Pubdate: Fri, 03 Sep 1999 Source: Dorset Evening Echo (UK) Contact: firstname.lastname@example.org Address: 57 St Thomas St, Weymouth, Dorset, DT4 8EU Fax: 01305 760387 Author: Miranda Holman
EURO SUBSIDY FOR GROWING CANNABIS ON FARMLAND
Lucrative European Union subsidies are being offered to farmers to give their land over to the growing of marijuana.
In a joint effort with Brussels and the Home Office, hemp is to be grown in British fields.
The mood-enhancing properties of the weed will not be felt, however, as the hemp is to be harvested to be used in products from animal bedding to cosmetics.
But would-be smokers scouring the countryside for free drugs will be disappointed.
No only will the fields be under tight security, in secret locations away from the roads, the variety of cannabis grown will be of a very low narcotic potency.
But in spite of the angry demonstrations by Dorset farmers over the collapse of their industry, would our local farmers leap at the chance to grow a controlled drug rather than use the land to feed their livestock?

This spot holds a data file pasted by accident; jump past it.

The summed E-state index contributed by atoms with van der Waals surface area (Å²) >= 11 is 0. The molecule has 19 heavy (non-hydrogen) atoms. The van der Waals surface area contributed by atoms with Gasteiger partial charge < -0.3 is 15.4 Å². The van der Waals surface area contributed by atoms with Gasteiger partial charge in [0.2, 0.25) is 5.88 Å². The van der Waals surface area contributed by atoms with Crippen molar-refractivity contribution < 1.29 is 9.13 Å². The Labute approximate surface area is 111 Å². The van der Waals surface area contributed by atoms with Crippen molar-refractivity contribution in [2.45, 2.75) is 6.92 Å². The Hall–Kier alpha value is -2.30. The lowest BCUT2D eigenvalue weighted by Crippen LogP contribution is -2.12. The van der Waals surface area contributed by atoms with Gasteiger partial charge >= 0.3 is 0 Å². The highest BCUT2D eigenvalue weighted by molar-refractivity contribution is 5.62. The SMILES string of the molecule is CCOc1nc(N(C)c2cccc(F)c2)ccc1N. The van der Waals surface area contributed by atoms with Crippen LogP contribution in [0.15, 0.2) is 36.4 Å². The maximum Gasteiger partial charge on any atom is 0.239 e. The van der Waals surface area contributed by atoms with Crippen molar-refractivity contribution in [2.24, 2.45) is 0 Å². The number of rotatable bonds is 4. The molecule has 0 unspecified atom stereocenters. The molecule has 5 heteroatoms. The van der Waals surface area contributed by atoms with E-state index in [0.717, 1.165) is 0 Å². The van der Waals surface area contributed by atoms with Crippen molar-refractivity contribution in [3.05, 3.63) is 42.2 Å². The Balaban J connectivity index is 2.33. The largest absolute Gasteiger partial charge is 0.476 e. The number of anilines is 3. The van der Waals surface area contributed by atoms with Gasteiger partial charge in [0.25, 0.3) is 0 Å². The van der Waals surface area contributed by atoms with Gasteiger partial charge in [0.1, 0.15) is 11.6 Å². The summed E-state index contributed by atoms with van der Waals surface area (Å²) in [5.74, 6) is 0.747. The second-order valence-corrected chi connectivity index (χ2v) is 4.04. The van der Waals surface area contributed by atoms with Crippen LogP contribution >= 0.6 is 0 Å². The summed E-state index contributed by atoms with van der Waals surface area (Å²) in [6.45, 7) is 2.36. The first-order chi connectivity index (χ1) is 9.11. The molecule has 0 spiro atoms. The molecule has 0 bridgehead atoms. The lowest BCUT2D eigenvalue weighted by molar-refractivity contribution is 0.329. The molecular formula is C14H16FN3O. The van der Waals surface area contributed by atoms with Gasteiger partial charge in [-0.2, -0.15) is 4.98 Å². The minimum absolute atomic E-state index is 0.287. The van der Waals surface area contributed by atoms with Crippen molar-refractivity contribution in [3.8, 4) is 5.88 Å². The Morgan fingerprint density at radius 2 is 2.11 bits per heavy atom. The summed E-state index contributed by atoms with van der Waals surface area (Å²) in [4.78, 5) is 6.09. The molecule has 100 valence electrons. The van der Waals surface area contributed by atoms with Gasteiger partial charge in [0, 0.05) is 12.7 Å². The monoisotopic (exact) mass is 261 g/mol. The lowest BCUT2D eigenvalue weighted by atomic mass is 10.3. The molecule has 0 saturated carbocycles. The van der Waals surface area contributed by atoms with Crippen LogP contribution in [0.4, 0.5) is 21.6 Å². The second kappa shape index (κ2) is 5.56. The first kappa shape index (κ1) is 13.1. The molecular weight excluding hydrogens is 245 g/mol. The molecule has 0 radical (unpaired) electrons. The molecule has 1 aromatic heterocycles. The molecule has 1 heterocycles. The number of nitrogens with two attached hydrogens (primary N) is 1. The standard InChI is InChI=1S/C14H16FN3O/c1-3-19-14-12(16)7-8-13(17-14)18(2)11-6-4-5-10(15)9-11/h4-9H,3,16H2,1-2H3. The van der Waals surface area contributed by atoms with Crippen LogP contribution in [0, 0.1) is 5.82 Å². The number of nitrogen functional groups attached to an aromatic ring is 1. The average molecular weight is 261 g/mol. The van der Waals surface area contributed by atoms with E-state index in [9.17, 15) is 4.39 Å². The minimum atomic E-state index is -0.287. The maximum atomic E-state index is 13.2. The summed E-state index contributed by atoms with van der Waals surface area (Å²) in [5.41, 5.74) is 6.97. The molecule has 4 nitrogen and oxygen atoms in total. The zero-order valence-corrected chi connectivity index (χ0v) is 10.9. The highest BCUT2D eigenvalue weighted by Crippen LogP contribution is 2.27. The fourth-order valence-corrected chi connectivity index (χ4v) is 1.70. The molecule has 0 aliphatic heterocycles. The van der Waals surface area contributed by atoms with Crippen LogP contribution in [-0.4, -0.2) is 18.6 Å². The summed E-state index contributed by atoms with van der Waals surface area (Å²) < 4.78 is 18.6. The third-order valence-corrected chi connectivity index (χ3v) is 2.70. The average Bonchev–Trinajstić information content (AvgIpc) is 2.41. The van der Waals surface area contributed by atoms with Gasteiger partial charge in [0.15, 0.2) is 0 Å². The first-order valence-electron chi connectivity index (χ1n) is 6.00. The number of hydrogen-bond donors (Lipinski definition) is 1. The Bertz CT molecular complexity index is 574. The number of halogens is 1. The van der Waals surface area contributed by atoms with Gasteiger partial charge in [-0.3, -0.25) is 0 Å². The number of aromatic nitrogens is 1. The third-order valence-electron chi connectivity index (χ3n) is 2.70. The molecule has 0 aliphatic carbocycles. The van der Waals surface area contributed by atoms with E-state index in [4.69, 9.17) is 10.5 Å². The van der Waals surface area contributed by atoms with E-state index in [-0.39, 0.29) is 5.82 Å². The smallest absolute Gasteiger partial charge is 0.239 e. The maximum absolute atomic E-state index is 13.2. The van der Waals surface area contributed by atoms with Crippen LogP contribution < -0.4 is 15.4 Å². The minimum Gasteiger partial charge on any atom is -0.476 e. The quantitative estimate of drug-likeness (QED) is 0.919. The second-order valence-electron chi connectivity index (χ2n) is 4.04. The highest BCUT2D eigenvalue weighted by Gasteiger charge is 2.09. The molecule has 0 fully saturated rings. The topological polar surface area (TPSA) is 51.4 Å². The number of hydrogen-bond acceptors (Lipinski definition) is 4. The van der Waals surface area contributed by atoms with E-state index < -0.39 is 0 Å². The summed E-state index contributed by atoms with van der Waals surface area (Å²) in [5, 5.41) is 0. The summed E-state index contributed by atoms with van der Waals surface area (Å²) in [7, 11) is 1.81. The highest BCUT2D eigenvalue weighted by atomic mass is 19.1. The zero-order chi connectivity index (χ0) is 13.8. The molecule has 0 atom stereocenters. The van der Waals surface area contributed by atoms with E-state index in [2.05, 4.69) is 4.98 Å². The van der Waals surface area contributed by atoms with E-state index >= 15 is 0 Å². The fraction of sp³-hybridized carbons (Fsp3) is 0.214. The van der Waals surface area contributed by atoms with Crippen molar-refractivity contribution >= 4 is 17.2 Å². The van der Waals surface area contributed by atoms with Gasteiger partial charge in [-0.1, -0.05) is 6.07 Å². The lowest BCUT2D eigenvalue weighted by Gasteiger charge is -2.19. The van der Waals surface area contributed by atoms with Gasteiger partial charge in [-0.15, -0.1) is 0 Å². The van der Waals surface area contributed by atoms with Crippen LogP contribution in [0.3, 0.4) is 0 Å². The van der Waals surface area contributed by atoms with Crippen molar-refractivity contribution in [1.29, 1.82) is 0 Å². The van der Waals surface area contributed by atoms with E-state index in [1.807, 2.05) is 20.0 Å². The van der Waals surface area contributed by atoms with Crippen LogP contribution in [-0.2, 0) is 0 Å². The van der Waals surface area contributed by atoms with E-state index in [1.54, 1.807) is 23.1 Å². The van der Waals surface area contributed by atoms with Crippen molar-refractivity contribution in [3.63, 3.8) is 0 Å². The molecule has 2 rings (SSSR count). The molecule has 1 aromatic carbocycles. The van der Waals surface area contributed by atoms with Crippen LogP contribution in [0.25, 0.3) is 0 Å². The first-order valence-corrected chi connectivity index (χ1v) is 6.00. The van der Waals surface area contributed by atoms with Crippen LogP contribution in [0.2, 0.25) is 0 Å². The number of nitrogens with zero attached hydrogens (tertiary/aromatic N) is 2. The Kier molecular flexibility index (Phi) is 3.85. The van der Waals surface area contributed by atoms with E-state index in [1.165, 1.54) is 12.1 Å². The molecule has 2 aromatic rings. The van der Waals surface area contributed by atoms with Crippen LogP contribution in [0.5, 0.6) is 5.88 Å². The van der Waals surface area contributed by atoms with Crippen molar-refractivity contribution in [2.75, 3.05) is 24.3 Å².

Simpson said: "It's probably not worth it."
"From what I understand these plants grow enormously tall and are a heck of a job to mow and harvest. They produce very long, strong fibre which can be used for rope, but with nylon about there isn't much call for hemp."
Purbeck farmer Sax Purdie has been growing the crop for two years since getting out of farming in the BSE crisis: "Then I tried growing flax and gave up on that as there isn't really any call for it."
"With hemp the whole plant gets sold and used. It can be used for paper and it is a stronger, lighter and healthier alternative to glass fibre."